For completeness the implementation will have nanosecond precision. This is fully UTC compliant and provides the high precision needed for database timestamps and GUI events. This should minimize the need for a further class library to be developed.

To support the new temporal library, we introduce the concept of a Timespan which spans UTC time for a specified duration starting from some arbitrary DateAndTime. This information is sufficient to determine the end time of the duration. The timespan is designed to be similar to the Interval class although its elements are interpreted to be a continuous collection of DateAndTime instances.

This concept is further promoted by introducing classes for familiar the timespans of Years, Months, Weeks and individual dates.

We note that the introduction of the DateAndTime class as the preferred representation of time, frees up the Date class for redeployment. The notion of a date 'Date' is familiar to all people and represents a full day, midnight to midnight, 24 hours, a full 86400 seconds. We leverage this and reuse Date and a new subclass of Timespan. The existing Time remains as a subclass of Magnitude for compatibility. It has been enhanced to support the classes.

Class Hierarchy



Instance protocol

The temporal class are designed to be extremely interoperable to minimize the clutter and preoccupation with irrelevant details. The de facto Smalltalk naming convention of verb\noun is used for methods thoughout and conversion methods are provided in abundance.

The timespan classes re-implement much of the ANSI DateAndTime protocol to reduce unnecessary conversion.

Iteration protocol

The iteration protocol provides the application programmer with the power to express enumeration constructs in the functional manner. This is designed to be similar to the #do:, #select: #collect: methods offered by the Collection classes.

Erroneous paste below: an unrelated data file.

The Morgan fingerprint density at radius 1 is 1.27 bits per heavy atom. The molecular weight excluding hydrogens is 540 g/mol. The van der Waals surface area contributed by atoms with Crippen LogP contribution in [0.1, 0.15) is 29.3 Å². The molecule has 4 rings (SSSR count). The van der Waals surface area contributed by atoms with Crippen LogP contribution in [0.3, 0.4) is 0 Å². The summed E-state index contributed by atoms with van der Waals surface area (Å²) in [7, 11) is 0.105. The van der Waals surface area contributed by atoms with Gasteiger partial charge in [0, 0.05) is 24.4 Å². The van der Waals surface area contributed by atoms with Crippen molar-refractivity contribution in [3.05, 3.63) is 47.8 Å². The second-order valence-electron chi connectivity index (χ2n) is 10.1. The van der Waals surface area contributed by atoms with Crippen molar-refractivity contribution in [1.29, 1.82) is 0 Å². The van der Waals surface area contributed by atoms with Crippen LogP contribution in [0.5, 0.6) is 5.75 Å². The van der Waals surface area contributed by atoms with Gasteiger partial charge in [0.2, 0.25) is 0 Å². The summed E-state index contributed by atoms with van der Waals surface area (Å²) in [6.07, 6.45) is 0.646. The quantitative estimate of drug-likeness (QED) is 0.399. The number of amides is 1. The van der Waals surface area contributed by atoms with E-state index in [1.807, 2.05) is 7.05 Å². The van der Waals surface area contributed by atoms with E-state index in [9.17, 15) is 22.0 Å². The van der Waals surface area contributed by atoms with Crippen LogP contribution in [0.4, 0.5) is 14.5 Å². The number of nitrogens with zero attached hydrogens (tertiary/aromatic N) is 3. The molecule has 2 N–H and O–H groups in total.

The example code is be displayed in a workspace. It is by no means exhaustive but provides an indication of the functionality.


Duration zero.
Duration seconds: 90060.
123 asDuration.
(Duration seconds: 5.4) asDelay wait; beep.
5.4 minutes asDelay wait; beep.


DateAndTime now.
DateAndTime year: 2000 month: 8 day: 17 hour: 16 minute: 34 second: 40.


DateAndTime now asDate.
Date today.
d := Date year: 2000 month: 5 day: 28.
d start.
d end.
d duration.
d end - d start.
d dayOfWeekName.


Week startDay.
Week current.
DateAndTime now asWeek.
Date today asWeek.
Week current dates.
Week current datesDo: [ :d | Transcript cr; show: d ].
Week current workDatesDo: [ :d | Transcript cr; show: d dayOfWeekName ].


Month current.
DateAndTime now asMonth.
Month current weeks.
Month current dates.


Year current.
Year year: 2000.
Date today asYear.
Month current asYear.
Year months.

Financial Years

Much of the worlds  financial software deals with financial years which do not neccessarily start on the first day of the year. Consider the financial year April 2001 ending March 2002.
financialYear := Year starting: (Date year: 2001 month: 4 day: 1). "e.g.. 1 April 2001"
financialYear start.
financialYear end.
"Produce a report..."
Transcript clear.
aStream := Transcript.
aStream cr; nextPutAll: 'Report. Financial Year Ending: '.
financialYear end asDate printOn: aStream.
aStream cr; nextPutAll: (String new: 60 withAll: $-).